I don't see this as unreasonable, but I will point out that there are plenty of systems who do just fine placing no emphasis whatsoever on this, including plenty of Chinese ones. Whether or not you end up in the same place doesn't say anything about whether or not each step has meaning, nor does it really say anything about depth or use of application.

Again the way I learned Goju kata the only one where you end up in the same place in a precise fashion is Saifa, thena gain some Goju kata tend to be less linear and with less repetition than Shorin kata, which may account for that.

Personally I think it's a little silly to try to equate whether or not someone focuses on this as having something to do with quality of their Karate...is that what you're saying or am I reading you wrong?


As far as if the term is Japanese or Okinawan in origin, I don't know, and I don't really concern myself with that kind of thing, I can tell you it's pretty standard in some Goju classes i've been in but that's about it.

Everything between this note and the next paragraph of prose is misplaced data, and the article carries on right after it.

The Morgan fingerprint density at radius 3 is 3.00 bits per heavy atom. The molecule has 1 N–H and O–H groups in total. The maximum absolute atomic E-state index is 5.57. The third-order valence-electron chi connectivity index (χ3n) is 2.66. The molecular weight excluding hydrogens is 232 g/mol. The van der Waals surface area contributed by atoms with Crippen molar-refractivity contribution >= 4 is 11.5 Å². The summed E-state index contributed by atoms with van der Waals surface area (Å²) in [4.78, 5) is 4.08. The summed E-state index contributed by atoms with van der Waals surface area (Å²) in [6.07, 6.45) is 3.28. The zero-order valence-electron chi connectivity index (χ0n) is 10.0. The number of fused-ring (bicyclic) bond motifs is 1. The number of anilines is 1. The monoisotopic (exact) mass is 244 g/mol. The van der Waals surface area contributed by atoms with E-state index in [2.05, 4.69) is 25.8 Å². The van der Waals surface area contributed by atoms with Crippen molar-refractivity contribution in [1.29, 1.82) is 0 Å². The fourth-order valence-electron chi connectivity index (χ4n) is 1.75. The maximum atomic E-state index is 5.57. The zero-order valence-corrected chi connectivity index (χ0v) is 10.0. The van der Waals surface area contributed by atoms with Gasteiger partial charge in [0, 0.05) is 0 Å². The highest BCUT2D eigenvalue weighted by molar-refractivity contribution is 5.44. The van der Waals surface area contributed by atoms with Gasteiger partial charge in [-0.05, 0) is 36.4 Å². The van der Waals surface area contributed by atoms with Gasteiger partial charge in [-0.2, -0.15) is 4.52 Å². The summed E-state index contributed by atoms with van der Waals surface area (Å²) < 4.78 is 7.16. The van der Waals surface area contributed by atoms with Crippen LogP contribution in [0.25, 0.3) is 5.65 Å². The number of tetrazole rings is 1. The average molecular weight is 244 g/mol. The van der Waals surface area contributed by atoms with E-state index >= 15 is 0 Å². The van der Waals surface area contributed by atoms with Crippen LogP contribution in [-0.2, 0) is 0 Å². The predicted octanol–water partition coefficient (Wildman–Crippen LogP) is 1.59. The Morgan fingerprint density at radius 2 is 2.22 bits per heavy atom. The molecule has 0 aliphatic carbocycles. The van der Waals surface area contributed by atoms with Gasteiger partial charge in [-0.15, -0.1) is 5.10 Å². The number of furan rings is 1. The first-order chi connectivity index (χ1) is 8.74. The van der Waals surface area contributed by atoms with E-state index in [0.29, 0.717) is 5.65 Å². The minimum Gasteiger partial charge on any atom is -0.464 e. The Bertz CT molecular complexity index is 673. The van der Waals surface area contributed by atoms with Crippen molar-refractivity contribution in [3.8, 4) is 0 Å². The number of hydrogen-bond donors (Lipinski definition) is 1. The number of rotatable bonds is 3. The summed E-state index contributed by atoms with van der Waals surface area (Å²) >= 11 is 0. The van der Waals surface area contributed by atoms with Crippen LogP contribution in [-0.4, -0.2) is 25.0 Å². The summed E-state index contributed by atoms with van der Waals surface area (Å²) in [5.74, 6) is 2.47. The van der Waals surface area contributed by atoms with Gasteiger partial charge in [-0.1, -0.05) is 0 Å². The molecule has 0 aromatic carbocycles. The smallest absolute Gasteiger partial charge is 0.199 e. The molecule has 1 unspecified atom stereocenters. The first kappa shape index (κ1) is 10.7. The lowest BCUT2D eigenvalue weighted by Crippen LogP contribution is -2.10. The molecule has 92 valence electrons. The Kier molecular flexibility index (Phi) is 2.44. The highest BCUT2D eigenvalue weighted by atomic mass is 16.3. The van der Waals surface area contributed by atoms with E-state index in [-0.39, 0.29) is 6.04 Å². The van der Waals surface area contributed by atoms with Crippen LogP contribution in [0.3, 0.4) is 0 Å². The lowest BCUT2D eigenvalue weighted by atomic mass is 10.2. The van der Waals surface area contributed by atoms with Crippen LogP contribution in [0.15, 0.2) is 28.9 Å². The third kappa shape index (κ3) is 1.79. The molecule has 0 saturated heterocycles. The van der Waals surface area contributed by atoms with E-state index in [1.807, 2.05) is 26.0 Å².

I will say that honestly it strikes me as a more Japanese-Budo type concept to be that concerned with ending up in the exact right place, it reminds me of those old "Best Karate" books with the detailed embusen drawings. However. that is simply my own personal take on it and I could be wrong. It's been years since I done any Shorin kata minus Naihachi Shodan, but it would'nt surprise me if this is just down to a difference in style.


Edited by Zach_Zinn (09/08/08 05:01 PM)

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#404551 - 09/08/08 05:36 PM Re: The same spot Begin/End W-H-Y [Re: Zach_Zinn]
medulanet Offline
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Registered: 09/03/03
Posts: 2142
Loc: Phoenix, Arizona USA